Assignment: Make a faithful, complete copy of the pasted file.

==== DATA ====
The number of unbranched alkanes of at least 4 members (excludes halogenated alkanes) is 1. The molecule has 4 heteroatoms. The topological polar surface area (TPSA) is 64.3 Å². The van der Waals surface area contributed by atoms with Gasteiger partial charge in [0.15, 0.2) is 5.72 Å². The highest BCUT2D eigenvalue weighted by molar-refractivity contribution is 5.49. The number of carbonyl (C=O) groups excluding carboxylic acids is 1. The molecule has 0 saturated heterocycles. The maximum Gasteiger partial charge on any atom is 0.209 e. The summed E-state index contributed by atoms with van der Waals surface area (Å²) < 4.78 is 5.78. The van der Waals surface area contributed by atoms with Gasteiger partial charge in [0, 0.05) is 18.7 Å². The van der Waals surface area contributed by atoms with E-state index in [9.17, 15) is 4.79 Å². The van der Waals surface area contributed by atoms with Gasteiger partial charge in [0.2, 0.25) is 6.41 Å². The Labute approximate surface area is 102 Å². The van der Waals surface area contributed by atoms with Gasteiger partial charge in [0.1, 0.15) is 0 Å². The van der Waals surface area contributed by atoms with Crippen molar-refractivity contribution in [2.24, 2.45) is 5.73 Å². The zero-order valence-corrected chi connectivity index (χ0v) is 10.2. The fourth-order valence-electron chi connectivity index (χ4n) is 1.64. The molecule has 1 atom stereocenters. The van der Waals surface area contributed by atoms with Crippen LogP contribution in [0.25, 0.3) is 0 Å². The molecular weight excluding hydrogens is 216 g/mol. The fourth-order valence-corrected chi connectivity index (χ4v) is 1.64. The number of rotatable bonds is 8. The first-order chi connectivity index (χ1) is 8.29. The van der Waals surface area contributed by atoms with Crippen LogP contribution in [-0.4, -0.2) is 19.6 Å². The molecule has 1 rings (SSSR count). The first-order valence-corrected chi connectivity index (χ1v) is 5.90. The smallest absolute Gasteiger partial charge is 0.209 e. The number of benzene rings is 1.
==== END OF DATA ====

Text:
The number of unbranched alkanes of at least 4 members (excludes halogenated alkanes) is 1. The molecule has 4 heteroatoms. The topological polar surface area (TPSA) is 64.3 Å². The van der Waals surface area contributed by atoms with Gasteiger partial charge in [0.15, 0.2) is 5.72 Å². The highest BCUT2D eigenvalue weighted by molar-refractivity contribution is 5.49. The number of carbonyl (C=O) groups excluding carboxylic acids is 1. The molecule has 0 saturated heterocycles. The maximum Gasteiger partial charge on any atom is 0.209 e. The summed E-state index contributed by atoms with van der Waals surface area (Å²) < 4.78 is 5.78. The van der Waals surface area contributed by atoms with Gasteiger partial charge in [0, 0.05) is 18.7 Å². The van der Waals surface area contributed by atoms with E-state index in [9.17, 15) is 4.79 Å². The van der Waals surface area contributed by atoms with Gasteiger partial charge in [0.2, 0.25) is 6.41 Å². The Labute approximate surface area is 102 Å². The van der Waals surface area contributed by atoms with Gasteiger partial charge in [0.1, 0.15) is 0 Å². The van der Waals surface area contributed by atoms with Crippen molar-refractivity contribution in [2.24, 2.45) is 5.73 Å². The zero-order valence-corrected chi connectivity index (χ0v) is 10.2. The fourth-order valence-electron chi connectivity index (χ4n) is 1.64. The molecule has 1 atom stereocenters. The van der Waals surface area contributed by atoms with Crippen LogP contribution in [0.25, 0.3) is 0 Å². The molecular weight excluding hydrogens is 216 g/mol. The fourth-order valence-corrected chi connectivity index (χ4v) is 1.64. The number of rotatable bonds is 8. The first-order chi connectivity index (χ1) is 8.29. The van der Waals surface area contributed by atoms with Crippen LogP contribution in [-0.4, -0.2) is 19.6 Å². The molecule has 1 rings (SSSR count). The first-order valence-corrected chi connectivity index (χ1v) is 5.90. The smallest absolute Gasteiger partial charge is 0.209 e. The number of benzene rings is 1.